How thin volumes work
To really understand how thin volume work, lets begin talking about classical, non thinly-provided volumes. The following picture depict a normal LVM setup:
As you can see, multiple physical disks/partitions are aggregated together to form one or more Volume Groups. Multiple Logical Volumes are then allocated inside the volume group. Please note how free space exists inside each logical volume: you can not recover this free space until you shrink the volume and this, in turn, require a filesystem shrink. Event if you filesystem supports shrinking, this practice is generally avoided. XFS and some other filesystem do not support shrinking at all, effectively negating any volume shrink.
On the plus side note that, precisely because their space space is pre-allocated during volume creation, classical logical volume are often mostly contiguous on-disk. This is an important consideration to do when dealing with mechanical storage, as a badly fragmented volume will hamper performance. By the virtue of being mostly contiguous, normal logical volumes remain the preferred choice when dealing with performance sensitive applications (eg: critical databases and virtual machines) running on top of spinning disks.
Now consider how thin logical volumes work:
Once agaig, physical disks and partitions are aggregated inside a Volume Group. Inside it, a Thin Pool is created. But hey – what a Thin Pool is? A thin pool is a semi-static entry (similar to a normal logical volumes) which itself contain Thin Volumes. These thin volumes, in turn, are used to create filesystem and store data.
You may wonder where the advantage is: after all, the Thin Pool is a semi-static entry with real space allocated. The point it that Thin Volumes created inside it share the same physical disk space, with the possibility to share common data and without free space fragmentation/wasting. When a thin volume needs to grow, free space is subtracted from the Thin Pool and assigned (via metadata mapping) to the requesting thin volume.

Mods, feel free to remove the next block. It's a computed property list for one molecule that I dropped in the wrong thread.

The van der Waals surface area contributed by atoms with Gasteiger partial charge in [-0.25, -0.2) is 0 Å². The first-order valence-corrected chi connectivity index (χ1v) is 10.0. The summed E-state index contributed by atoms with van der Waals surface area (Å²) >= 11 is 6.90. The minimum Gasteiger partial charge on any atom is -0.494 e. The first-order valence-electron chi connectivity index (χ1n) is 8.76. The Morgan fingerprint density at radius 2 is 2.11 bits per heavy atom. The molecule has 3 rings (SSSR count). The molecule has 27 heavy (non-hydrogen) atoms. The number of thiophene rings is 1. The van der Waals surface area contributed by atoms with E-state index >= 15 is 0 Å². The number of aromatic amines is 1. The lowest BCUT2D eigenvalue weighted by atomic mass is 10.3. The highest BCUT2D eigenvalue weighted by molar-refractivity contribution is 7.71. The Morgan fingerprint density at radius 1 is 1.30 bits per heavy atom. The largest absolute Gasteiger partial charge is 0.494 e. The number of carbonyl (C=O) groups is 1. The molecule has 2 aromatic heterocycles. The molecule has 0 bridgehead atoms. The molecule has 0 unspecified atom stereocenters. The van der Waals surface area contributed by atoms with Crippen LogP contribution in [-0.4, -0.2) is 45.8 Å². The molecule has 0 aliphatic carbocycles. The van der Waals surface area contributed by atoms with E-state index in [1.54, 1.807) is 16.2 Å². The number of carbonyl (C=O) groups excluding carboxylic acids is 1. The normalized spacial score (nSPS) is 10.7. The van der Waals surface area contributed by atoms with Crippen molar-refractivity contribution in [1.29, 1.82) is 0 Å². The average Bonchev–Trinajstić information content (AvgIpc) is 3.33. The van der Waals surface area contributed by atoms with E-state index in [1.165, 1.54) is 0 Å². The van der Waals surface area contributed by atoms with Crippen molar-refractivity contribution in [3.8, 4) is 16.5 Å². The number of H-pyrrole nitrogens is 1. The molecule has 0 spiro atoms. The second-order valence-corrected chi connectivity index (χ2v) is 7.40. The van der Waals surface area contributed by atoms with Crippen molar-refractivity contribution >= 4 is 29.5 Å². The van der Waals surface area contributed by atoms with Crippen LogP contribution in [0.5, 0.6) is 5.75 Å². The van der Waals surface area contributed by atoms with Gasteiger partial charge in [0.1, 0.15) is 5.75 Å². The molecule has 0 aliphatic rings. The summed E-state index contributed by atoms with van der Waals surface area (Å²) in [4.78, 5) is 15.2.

Wait a moment – what it means that they “share common data”, and how is it possible? We'll answer to both questions in the following page, when speaking about snapshots. For the moment, note that it is not done via deduplication – if you really want an on-line deduplication system, you had to go with ZFS.
Please note that this flexibility has its drawback: disk space fragmentation, specifically. The reason is simple: as disk space is dynamically allocated to thin logical volumes, you had no guarantee that they remain contiguous from the disk perspective. So, when dealing with mechanical storage, you better left I/O critical application on normal logical volumes (which, by the way, can happily coexist in the same Volume Group where the Thin Pools reside).
Moreover, as new space is allocated to the requesting thin volume, it is zeroed – in other word, the disk chunk is first overwritten with zeroes and only then it is assigned to the thin volume where it is needed. This is a security features: without it, anyone having raw access to the thin volume (eg: by using a root account on the VM where the thin volume is mapped) could access sensitive data that were un-mapped from other thin volumes. Obviously this has a performance impact but, if you don't care about securing some specific pools, you can disable it.